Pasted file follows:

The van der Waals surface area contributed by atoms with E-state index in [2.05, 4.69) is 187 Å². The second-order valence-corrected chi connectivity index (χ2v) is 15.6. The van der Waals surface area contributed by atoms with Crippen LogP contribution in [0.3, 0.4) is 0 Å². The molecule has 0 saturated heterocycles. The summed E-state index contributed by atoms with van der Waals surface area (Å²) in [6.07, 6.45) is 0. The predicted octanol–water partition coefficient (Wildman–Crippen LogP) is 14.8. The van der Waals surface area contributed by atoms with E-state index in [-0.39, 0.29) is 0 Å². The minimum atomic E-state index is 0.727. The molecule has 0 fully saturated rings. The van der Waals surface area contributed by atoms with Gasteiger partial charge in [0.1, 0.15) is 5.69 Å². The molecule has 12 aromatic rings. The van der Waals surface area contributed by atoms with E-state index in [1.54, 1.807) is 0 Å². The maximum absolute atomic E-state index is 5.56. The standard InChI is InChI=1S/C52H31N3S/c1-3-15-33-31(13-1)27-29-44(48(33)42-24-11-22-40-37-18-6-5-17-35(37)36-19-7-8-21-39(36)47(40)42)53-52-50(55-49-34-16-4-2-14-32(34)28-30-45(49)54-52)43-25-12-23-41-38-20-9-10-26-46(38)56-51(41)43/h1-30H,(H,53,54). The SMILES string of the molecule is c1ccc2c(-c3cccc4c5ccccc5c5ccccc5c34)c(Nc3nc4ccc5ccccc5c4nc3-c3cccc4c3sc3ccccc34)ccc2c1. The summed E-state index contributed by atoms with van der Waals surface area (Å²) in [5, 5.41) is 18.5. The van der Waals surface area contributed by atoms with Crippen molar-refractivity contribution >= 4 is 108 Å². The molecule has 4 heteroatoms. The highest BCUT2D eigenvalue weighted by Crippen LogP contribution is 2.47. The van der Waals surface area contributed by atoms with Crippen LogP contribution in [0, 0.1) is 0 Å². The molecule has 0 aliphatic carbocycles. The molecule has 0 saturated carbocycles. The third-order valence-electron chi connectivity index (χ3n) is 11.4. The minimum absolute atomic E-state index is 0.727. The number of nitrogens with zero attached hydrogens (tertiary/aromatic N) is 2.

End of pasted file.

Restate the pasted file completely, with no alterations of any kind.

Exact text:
The van der Waals surface area contributed by atoms with E-state index in [2.05, 4.69) is 187 Å². The second-order valence-corrected chi connectivity index (χ2v) is 15.6. The van der Waals surface area contributed by atoms with Crippen LogP contribution in [0.3, 0.4) is 0 Å². The molecule has 0 saturated heterocycles. The summed E-state index contributed by atoms with van der Waals surface area (Å²) in [6.07, 6.45) is 0. The predicted octanol–water partition coefficient (Wildman–Crippen LogP) is 14.8. The van der Waals surface area contributed by atoms with E-state index in [-0.39, 0.29) is 0 Å². The minimum atomic E-state index is 0.727. The molecule has 0 fully saturated rings. The van der Waals surface area contributed by atoms with Gasteiger partial charge in [0.1, 0.15) is 5.69 Å². The molecule has 12 aromatic rings. The van der Waals surface area contributed by atoms with E-state index in [1.54, 1.807) is 0 Å². The maximum absolute atomic E-state index is 5.56. The standard InChI is InChI=1S/C52H31N3S/c1-3-15-33-31(13-1)27-29-44(48(33)42-24-11-22-40-37-18-6-5-17-35(37)36-19-7-8-21-39(36)47(40)42)53-52-50(55-49-34-16-4-2-14-32(34)28-30-45(49)54-52)43-25-12-23-41-38-20-9-10-26-46(38)56-51(41)43/h1-30H,(H,53,54). The SMILES string of the molecule is c1ccc2c(-c3cccc4c5ccccc5c5ccccc5c34)c(Nc3nc4ccc5ccccc5c4nc3-c3cccc4c3sc3ccccc34)ccc2c1. The summed E-state index contributed by atoms with van der Waals surface area (Å²) in [5, 5.41) is 18.5. The van der Waals surface area contributed by atoms with Crippen molar-refractivity contribution >= 4 is 108 Å². The molecule has 4 heteroatoms. The highest BCUT2D eigenvalue weighted by Crippen LogP contribution is 2.47. The van der Waals surface area contributed by atoms with Crippen LogP contribution in [0, 0.1) is 0 Å². The molecule has 0 aliphatic carbocycles. The molecule has 0 saturated carbocycles. The third-order valence-electron chi connectivity index (χ3n) is 11.4. The minimum absolute atomic E-state index is 0.727. The number of nitrogens with zero attached hydrogens (tertiary/aromatic N) is 2.